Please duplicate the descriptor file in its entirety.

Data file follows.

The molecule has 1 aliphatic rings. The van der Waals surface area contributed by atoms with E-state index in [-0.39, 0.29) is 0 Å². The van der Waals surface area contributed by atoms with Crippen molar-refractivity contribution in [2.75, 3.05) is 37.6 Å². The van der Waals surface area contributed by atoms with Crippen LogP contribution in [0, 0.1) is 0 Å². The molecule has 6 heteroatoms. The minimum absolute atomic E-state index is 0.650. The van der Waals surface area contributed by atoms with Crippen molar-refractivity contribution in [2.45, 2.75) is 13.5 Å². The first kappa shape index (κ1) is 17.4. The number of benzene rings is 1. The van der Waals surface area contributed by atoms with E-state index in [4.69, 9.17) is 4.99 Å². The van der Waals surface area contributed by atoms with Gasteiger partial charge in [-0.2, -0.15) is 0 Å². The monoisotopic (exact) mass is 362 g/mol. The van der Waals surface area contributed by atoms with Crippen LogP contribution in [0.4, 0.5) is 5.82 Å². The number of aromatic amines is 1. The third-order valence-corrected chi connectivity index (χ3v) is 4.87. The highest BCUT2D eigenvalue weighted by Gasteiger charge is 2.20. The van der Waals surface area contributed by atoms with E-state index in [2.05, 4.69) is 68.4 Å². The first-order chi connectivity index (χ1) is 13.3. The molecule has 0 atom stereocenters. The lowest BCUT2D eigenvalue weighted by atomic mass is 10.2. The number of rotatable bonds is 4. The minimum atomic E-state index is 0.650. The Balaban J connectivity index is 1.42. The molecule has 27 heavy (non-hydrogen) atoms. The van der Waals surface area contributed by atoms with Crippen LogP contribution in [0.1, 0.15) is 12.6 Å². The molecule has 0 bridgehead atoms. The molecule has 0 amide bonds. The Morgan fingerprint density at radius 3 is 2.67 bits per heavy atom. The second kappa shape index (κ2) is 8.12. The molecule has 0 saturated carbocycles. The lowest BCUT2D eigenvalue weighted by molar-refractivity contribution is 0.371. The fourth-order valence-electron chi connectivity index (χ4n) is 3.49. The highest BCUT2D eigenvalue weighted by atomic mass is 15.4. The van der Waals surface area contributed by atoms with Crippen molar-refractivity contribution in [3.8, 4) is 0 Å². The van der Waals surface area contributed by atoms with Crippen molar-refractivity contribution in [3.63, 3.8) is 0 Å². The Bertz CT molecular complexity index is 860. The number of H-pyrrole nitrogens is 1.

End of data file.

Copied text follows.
The molecule has 1 aliphatic rings. The van der Waals surface area contributed by atoms with E-state index in [-0.39, 0.29) is 0 Å². The van der Waals surface area contributed by atoms with Crippen molar-refractivity contribution in [2.75, 3.05) is 37.6 Å². The van der Waals surface area contributed by atoms with Crippen LogP contribution in [0, 0.1) is 0 Å². The molecule has 6 heteroatoms. The minimum absolute atomic E-state index is 0.650. The van der Waals surface area contributed by atoms with Crippen molar-refractivity contribution in [2.45, 2.75) is 13.5 Å². The first kappa shape index (κ1) is 17.4. The number of benzene rings is 1. The van der Waals surface area contributed by atoms with E-state index in [4.69, 9.17) is 4.99 Å². The van der Waals surface area contributed by atoms with Gasteiger partial charge in [-0.2, -0.15) is 0 Å². The monoisotopic (exact) mass is 362 g/mol. The van der Waals surface area contributed by atoms with Crippen LogP contribution in [0.4, 0.5) is 5.82 Å². The number of aromatic amines is 1. The third-order valence-corrected chi connectivity index (χ3v) is 4.87. The highest BCUT2D eigenvalue weighted by Gasteiger charge is 2.20. The van der Waals surface area contributed by atoms with E-state index in [2.05, 4.69) is 68.4 Å². The first-order chi connectivity index (χ1) is 13.3. The molecule has 0 atom stereocenters. The lowest BCUT2D eigenvalue weighted by atomic mass is 10.2. The number of rotatable bonds is 4. The minimum atomic E-state index is 0.650. The Balaban J connectivity index is 1.42. The molecule has 27 heavy (non-hydrogen) atoms. The van der Waals surface area contributed by atoms with Crippen LogP contribution in [0.1, 0.15) is 12.6 Å². The molecule has 0 bridgehead atoms. The molecule has 0 amide bonds. The Morgan fingerprint density at radius 3 is 2.67 bits per heavy atom. The second kappa shape index (κ2) is 8.12. The molecule has 0 saturated carbocycles. The lowest BCUT2D eigenvalue weighted by molar-refractivity contribution is 0.371. The fourth-order valence-electron chi connectivity index (χ4n) is 3.49. The highest BCUT2D eigenvalue weighted by atomic mass is 15.4. The van der Waals surface area contributed by atoms with Crippen molar-refractivity contribution in [3.8, 4) is 0 Å². The van der Waals surface area contributed by atoms with Crippen molar-refractivity contribution in [3.63, 3.8) is 0 Å². The Bertz CT molecular complexity index is 860. The number of H-pyrrole nitrogens is 1.